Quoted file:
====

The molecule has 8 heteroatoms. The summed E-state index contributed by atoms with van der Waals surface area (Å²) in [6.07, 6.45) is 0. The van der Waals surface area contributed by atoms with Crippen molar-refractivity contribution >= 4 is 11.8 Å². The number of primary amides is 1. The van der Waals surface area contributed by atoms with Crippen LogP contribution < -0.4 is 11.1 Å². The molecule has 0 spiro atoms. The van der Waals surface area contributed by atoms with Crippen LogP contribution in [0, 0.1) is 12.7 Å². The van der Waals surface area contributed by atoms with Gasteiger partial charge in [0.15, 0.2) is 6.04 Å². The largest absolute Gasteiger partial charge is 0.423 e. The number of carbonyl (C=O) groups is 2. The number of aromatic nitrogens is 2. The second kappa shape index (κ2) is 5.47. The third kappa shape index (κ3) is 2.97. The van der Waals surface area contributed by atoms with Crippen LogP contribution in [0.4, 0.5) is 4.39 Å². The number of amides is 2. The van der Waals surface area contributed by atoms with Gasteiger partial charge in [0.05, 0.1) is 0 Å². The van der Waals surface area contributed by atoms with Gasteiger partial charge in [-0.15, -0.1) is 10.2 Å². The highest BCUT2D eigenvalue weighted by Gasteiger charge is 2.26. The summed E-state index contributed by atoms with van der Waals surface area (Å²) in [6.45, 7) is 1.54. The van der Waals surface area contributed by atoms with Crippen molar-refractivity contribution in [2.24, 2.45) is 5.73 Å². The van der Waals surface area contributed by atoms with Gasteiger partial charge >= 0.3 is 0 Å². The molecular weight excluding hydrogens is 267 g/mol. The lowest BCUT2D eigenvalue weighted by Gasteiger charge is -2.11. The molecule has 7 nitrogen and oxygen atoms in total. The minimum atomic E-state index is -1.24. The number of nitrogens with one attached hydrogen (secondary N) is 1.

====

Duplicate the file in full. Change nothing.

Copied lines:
The molecule has 8 heteroatoms. The summed E-state index contributed by atoms with van der Waals surface area (Å²) in [6.07, 6.45) is 0. The van der Waals surface area contributed by atoms with Crippen molar-refractivity contribution >= 4 is 11.8 Å². The number of primary amides is 1. The van der Waals surface area contributed by atoms with Crippen LogP contribution < -0.4 is 11.1 Å². The molecule has 0 spiro atoms. The van der Waals surface area contributed by atoms with Crippen LogP contribution in [0, 0.1) is 12.7 Å². The van der Waals surface area contributed by atoms with Gasteiger partial charge in [0.15, 0.2) is 6.04 Å². The largest absolute Gasteiger partial charge is 0.423 e. The number of carbonyl (C=O) groups is 2. The number of aromatic nitrogens is 2. The second kappa shape index (κ2) is 5.47. The third kappa shape index (κ3) is 2.97. The van der Waals surface area contributed by atoms with Crippen LogP contribution in [0.4, 0.5) is 4.39 Å². The number of amides is 2. The van der Waals surface area contributed by atoms with Gasteiger partial charge in [0.05, 0.1) is 0 Å². The van der Waals surface area contributed by atoms with Gasteiger partial charge in [-0.15, -0.1) is 10.2 Å². The highest BCUT2D eigenvalue weighted by Gasteiger charge is 2.26. The summed E-state index contributed by atoms with van der Waals surface area (Å²) in [6.45, 7) is 1.54. The van der Waals surface area contributed by atoms with Crippen molar-refractivity contribution in [2.24, 2.45) is 5.73 Å². The van der Waals surface area contributed by atoms with Gasteiger partial charge >= 0.3 is 0 Å². The molecular weight excluding hydrogens is 267 g/mol. The lowest BCUT2D eigenvalue weighted by Gasteiger charge is -2.11. The molecule has 7 nitrogen and oxygen atoms in total. The minimum atomic E-state index is -1.24. The number of nitrogens with one attached hydrogen (secondary N) is 1.